From the Ground Up
Originally developed in the 1980’s, when it was known as Additive Manufacturing, 3D Printing has since evolved into an increasingly limitless tool to reshape the physical world. 3D Printers literally build objects from a number of different materials, and are capable of producing forms and geometries that cannot be created any other way.
While often lumped together and treated like a singularity, 3D Printing is incredibly diverse, finding vastly different applications across industries and objectives. While every machine affords the opportunity to create something from virtually nothing, no single machine suits every purpose.
At its core, one of the primary aims of the 3D Printing industry has been to revolutionize manufacturing. Production printing is the realization of that aim. Rapid build times, printing in large quantities and sizes, and the ability to replace injection molds or eliminate them entirely. Production printers completely transform the manufacturing process and are new enough in their current forms that the world has yet to feel their full effects. Production grade printers can create parts that factor into a larger manufacturing or for direct end-use. While it’s a reality to make anyone excited, the real benefits of production level technology rely upon continued widespread adoption by major manufacturers for their own use or organizations making them available to smaller scale commercial clients.
Includes large format SLA, SLS, and DMP
The most well-known conversations surrounding 3D Printing pertain to cost-effectiveness and universally accessible machines. Within those circles filament printing has become the leading form of technology being adopted at the consumer level. Operating in much the same way as a hot glue gun, filament printers rely on spools of material like ABS and PLA plastic as a cheap means to create. Filament printing has given rise to a lot of interesting innovations and applications in the maker space, particularly for those willing to approach 3D Printing as a hobby or craft. Filament printers are very hands on, which makes them good for filling very specific niche roles that most often favor function over form. While they do offer very real benefits and sit at a price point that makes them accessible to almost anyone, they will likely never match professional and production grade equipment. Regardless they are an excellent tool for custom solutions at a small scale.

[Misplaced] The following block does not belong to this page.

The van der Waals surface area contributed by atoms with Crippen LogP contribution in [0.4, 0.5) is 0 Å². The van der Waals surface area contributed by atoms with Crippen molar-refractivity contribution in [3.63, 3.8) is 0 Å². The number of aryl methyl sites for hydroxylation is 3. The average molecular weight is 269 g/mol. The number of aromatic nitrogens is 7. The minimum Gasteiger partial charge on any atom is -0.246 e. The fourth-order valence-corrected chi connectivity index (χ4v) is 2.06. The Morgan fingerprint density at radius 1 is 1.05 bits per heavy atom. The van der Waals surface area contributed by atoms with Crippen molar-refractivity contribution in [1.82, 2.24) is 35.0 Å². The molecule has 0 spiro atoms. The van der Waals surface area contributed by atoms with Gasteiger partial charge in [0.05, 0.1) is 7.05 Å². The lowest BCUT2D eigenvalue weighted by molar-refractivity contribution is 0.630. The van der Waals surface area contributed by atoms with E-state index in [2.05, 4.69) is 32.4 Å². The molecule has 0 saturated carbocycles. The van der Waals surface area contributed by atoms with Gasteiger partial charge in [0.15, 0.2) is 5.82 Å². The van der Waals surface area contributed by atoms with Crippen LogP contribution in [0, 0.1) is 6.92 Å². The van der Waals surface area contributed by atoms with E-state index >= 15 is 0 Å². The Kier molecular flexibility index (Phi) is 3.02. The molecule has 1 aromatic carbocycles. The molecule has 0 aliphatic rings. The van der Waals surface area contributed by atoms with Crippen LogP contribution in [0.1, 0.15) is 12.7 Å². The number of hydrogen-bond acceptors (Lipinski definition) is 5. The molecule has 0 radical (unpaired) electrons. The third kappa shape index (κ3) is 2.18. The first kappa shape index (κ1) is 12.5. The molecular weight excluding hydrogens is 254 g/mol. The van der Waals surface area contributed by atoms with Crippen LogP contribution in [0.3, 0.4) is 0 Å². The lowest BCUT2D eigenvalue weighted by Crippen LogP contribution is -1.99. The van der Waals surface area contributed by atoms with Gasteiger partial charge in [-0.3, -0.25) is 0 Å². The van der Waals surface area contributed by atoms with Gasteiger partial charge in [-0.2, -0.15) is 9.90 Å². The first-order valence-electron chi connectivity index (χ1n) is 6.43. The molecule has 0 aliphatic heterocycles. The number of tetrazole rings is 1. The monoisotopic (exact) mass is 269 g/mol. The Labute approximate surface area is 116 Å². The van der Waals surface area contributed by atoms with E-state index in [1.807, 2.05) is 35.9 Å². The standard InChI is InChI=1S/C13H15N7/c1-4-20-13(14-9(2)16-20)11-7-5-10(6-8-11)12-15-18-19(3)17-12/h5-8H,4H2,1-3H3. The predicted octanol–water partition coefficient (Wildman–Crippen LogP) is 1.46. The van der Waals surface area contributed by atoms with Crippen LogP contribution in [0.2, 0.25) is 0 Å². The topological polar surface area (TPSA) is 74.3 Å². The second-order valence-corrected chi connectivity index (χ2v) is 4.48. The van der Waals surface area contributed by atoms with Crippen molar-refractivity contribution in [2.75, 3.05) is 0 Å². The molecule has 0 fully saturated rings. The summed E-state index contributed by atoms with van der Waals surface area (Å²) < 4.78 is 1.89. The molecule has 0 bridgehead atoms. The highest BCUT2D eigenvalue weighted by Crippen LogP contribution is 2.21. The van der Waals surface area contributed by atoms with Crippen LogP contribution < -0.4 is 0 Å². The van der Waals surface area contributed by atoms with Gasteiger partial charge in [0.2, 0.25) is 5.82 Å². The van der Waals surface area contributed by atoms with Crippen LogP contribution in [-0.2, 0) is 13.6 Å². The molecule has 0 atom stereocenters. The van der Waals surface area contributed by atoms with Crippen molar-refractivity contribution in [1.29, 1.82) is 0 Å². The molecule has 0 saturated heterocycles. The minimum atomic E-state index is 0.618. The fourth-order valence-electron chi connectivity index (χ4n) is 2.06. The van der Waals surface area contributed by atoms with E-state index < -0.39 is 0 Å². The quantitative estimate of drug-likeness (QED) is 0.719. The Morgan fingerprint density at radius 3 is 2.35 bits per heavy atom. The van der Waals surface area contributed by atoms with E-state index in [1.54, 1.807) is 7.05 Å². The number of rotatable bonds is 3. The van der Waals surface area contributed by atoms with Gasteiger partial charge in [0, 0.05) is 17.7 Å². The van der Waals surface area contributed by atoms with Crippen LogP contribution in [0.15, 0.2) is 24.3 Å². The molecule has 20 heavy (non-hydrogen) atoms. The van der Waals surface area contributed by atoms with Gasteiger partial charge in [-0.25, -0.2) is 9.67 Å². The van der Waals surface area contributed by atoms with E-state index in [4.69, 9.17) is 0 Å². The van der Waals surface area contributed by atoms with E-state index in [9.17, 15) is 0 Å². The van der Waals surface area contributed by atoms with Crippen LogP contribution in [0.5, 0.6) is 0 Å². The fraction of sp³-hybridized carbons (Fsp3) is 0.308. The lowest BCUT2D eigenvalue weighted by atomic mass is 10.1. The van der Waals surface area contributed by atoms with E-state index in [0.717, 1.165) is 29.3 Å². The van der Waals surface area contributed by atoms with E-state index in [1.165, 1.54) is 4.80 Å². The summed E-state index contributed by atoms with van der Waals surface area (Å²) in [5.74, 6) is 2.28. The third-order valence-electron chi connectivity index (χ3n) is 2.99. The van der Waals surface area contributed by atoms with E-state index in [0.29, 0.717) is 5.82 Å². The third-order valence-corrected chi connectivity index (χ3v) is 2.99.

Includes ABS, PLA, PETG, TPU, PVA, Nylon, Polycarbonate, and more
Greater dispersal and wider adoption of an idea always leads to something newer if not stranger. In the case of 3D Printing, new ideas come in the form of new materials and processes. Already the stuff of science fiction, it’s no wonder visionaries continue to push the boundaries of possibility and our imaginations. In recent years, simpler exotic printing has included Mcor’s line of paper printers, which literally use standard office paper to form stunning parts in full color.
Excluding paper, exotic printing generally lacks widespread use, remaining more at the level of research and highly specialized use. Recreating human tissue, printing entire buildings, and even food all represent the frontier of the cutting edge.
Printers in this class offer robust material selections, large build volumes, and an array of real world applications. While the price point of owning a professional might put it out of reach for some, this is the type of machine truly leading the world into new realms from which anyone can reap the commercial benefits. Professional materials offer a wide selection of material types, which are suited to both functional and aesthetic projects. Whether intended for end-use or other manufacturing processes, professional printing is the ideal solution for moderate scale manufacturing of all kinds.
Includes: MJP, CJP, SLA